Corneoscleral biomechanical properties may influence the characteristics of short-term IOP elevations, and thus play an important role in an individual's susceptibility to glaucoma. Our hypotheses are: (a) eyes with certain corneoscleral biomechanical properties (i.e., low stiffness) are more capable of damping IOP (i.e., smaller, slower, and/or shorter elevations), and (b) these corneoscleral biomechanical properties are affected by aging processes resulting in reduced capability to dampen IOP.
The specific aims are:
Aim 1 : To test the prediction that corneoscleral biomechanical properties affect short-term, dynamic IOP variations. We will examine in enucleated canine globes the influence of the natural variance or experimentally altered corneoscleral properties on the parameters of IOP elevations.
Aim 2 : To test the prediction that age-associated differences in corneoscleral biomechanical properties are correlated with the eye's ability to dampen IOP. We will examine whether there are age-related differences in physiologic, short- term IOP dynamics in human eyes. We will then investigate whether the age-associated differences in IOP parameters can be explained by the age-associated differences in the corneoscleral biomechanical properties. A novel ultrasonic technique will be used to non-invasively measure corneal properties in the human eye, establishing feasibility for future in vivo assessment and monitoring of corneoscleral properties. Significance: The proposed studies will detail the influences of the biomechanical characteristics of the corneoscleral shell on short-term IOP elevations, which will lead to the discovery of new measurable and modifiable glaucoma susceptibility factors that will improve clinical management of glaucoma.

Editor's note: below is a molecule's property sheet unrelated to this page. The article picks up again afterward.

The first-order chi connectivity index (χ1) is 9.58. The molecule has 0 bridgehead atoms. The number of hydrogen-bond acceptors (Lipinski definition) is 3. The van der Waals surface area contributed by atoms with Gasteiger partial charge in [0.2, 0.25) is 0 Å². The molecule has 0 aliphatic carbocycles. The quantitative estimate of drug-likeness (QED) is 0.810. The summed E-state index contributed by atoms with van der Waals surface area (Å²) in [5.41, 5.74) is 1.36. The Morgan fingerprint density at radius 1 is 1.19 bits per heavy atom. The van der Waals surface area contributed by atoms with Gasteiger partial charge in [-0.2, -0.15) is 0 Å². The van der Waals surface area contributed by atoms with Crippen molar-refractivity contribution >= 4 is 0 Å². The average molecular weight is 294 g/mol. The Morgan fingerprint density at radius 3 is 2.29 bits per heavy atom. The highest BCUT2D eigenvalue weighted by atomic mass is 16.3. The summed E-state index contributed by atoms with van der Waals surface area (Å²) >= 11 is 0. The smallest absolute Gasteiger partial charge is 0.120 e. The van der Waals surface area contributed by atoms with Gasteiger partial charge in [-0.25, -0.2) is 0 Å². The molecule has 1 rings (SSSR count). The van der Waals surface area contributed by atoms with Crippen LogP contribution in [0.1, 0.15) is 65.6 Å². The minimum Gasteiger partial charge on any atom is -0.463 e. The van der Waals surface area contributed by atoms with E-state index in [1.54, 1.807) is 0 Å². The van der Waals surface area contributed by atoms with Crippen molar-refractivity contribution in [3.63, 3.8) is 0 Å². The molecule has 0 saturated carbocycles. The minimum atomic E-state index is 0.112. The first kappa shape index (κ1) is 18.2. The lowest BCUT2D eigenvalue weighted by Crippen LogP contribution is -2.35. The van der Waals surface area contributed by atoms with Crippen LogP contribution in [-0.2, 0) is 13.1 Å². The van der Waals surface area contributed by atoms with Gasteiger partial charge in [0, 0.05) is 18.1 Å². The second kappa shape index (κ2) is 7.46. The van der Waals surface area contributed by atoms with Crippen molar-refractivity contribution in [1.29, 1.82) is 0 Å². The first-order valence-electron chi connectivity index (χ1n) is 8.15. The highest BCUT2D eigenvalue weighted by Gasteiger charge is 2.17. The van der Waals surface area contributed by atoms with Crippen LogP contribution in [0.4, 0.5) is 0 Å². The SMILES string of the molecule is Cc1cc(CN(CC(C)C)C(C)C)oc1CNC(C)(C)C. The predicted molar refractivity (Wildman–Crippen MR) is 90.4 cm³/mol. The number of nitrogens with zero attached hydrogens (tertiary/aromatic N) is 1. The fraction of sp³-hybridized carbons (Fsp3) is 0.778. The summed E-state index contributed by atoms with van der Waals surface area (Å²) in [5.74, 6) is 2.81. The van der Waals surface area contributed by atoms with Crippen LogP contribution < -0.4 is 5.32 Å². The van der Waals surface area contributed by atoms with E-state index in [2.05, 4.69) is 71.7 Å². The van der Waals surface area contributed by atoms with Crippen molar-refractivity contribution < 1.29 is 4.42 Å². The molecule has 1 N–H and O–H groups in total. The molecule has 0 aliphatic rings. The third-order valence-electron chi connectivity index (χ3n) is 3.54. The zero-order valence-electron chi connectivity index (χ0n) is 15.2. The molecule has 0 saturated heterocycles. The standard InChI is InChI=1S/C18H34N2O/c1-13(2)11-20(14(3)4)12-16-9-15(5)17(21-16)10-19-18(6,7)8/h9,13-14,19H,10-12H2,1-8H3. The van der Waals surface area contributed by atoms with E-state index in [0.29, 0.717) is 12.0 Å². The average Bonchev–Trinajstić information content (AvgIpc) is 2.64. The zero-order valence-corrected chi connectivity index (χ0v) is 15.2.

Elevated intraocular pressure (IOP) is a primary risk factor for glaucoma. This study will investigate how corneoscleral biomechanical properties influence the characteristics of short-term IOP elevations, leading to the identification of new measurable indices for glaucoma susceptibility.
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